How to celebrate diversity through the arts
One primary school explains how it used the arts to engage pupils in LGBT issues and get them talking about diversity
Respect – for oneself and for others – is one of the key values we teach at Middleton Primary. Our school is made up of staff and pupils from various cultures and communities, so we understand the value of diversity and tolerance.
As an inclusive school, these topics already feature in PSHE lessons but as some pupils may not have had the chance to engage with LGBTQI+ issues outside school, we wanted to go further and actively celebrate the LGBTQI+ community.
The first question, therefore, was how to go about this. We already celebrated Black History Month, International Week and Anti-Bullying Week; we needed something with just as much impact – and we found it in the arts.
Middleton is part of Arts Council England’s Artsmark Award programme, which supports schools to enrich their arts provision. Our local area is one of the 5 per cent most deprived in the country – 43 per cent of children are eligible for free school meals, and 59 per cent qualify for pupil premium funding. Unfortunately, many of our children have little opportunity to engage with arts and culture outside of school, so we do our best to provide these opportunities in abundance.
On our journey to our Artsmark Silver award, we wanted to develop a much richer arts curriculum for every child, to grow our pupils’ skills, confidence and engagement. It’s been amazing to see their pride in their achievements throughout this process, as well as a change in the way our whole school community now values creative learning. An arts week was, therefore, an obvious choice when teaching about LGBTQI+ issues.
Using the arts to explore LGBT issues
So how did we achieve this? Before we even considered what form our artistic endeavours would take, all staff received two three-hour training sessions from Barnardo’s children’s charity, designed to raise awareness of LGBTQI+ issues and the difficulties faced by young people struggling with their sexuality. We then set aside time for staff to share their learning with other teachers across the school, and extended this to include parents and carers by sharing the activities on our website and in our newsletters.
The Barnardo’s training was really beneficial in raising staff awareness and understanding of LGBTQI+ issues – something that the majority of us did not have. We might not have felt confident talking these issues beforehand. The training prepared us to deal with any difficulties along the way and gave us the knowledge to talk confidently about sensitive issues.
Throughout the week itself, children took part in arts activities such as designing T-shirts, creating posters and writing poems to celebrate LGBTQI+ rights. We also brought in school music project Class Dynamix to help pupils create songs on the subject, which they performed during an assembly at the end of the week.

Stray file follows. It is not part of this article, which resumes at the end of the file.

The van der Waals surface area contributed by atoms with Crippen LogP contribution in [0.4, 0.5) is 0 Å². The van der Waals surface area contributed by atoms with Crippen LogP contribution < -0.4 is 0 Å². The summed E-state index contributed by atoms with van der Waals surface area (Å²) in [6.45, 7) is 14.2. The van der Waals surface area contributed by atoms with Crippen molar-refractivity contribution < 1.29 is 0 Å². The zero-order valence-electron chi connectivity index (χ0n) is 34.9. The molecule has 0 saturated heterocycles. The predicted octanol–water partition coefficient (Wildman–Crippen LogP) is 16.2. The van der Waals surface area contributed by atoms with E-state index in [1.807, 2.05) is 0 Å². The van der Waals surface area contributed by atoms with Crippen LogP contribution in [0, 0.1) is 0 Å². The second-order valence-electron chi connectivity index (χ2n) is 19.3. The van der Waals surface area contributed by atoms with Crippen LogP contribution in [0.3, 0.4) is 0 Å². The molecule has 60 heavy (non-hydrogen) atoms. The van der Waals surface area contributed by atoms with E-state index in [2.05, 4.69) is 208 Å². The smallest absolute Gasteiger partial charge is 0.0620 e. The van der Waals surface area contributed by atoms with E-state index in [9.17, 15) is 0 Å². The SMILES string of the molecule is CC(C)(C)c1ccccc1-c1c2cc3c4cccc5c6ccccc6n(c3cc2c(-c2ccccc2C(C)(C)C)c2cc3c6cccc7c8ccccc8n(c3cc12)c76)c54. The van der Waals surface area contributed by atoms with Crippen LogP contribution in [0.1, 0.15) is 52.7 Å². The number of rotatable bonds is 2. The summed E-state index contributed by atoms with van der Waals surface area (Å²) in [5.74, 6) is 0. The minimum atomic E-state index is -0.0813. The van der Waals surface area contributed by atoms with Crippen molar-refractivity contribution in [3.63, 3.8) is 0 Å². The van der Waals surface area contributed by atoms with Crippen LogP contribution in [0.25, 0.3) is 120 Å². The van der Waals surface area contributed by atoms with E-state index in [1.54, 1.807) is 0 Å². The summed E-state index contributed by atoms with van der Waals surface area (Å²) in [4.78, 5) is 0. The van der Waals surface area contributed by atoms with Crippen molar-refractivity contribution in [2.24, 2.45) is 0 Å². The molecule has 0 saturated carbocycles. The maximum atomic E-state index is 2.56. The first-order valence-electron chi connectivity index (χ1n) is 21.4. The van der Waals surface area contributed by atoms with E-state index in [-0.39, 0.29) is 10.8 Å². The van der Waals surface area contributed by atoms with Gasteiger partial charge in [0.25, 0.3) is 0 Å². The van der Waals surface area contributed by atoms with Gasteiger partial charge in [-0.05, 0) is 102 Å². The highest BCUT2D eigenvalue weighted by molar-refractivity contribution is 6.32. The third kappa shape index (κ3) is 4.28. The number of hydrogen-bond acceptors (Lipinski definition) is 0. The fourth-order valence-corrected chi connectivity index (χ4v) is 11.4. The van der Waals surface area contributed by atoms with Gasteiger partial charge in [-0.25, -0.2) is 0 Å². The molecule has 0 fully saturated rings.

The assembly, packed with parents and carers, was a fantastic opportunity for the children to showcase their achievements, and became a hugely positive celebration of tolerance and acceptance. As a lasting memory of the week, the children and parents painted a path of rainbow-coloured pebbles, where each child could express what LGBTQI+ rights meant to them.
Our children fully embraced what they were taught, and we found that they instinctively understood the values of diversity, inclusivity and equality we set out to promote. Homophobic behaviour, especially children using the word "gay" as an insult, has fallen. Children who identify as part of the LGBTQI+ community feel more able to be open about their lives, and other children are more understanding.
The learning from the week has continued across our whole curriculum, with children learning about LGBTQI+ issues in various subjects – for example, when Year 6 pupils studied Alan Turing, they not only learned about his enduring influence as a scientist, but also explored how he was persecuted because of his sexuality.
Incorporating the arts was essential to educating our children about LGBTQI+ issues. Not only did the chance to do something fun help to draw the children in, but by having to think creatively about the topic they also became more engaged and considered about the issues than they ever would have become just by reading from a textbook.
The rewards have been enormous. As one of our Year 2 pupils put it: “It doesn’t matter where you’re from or who you support, the important thing is you look after the world because this is everyone’s.”
Sam Williams is headteacher of Middleton Primary School in Leeds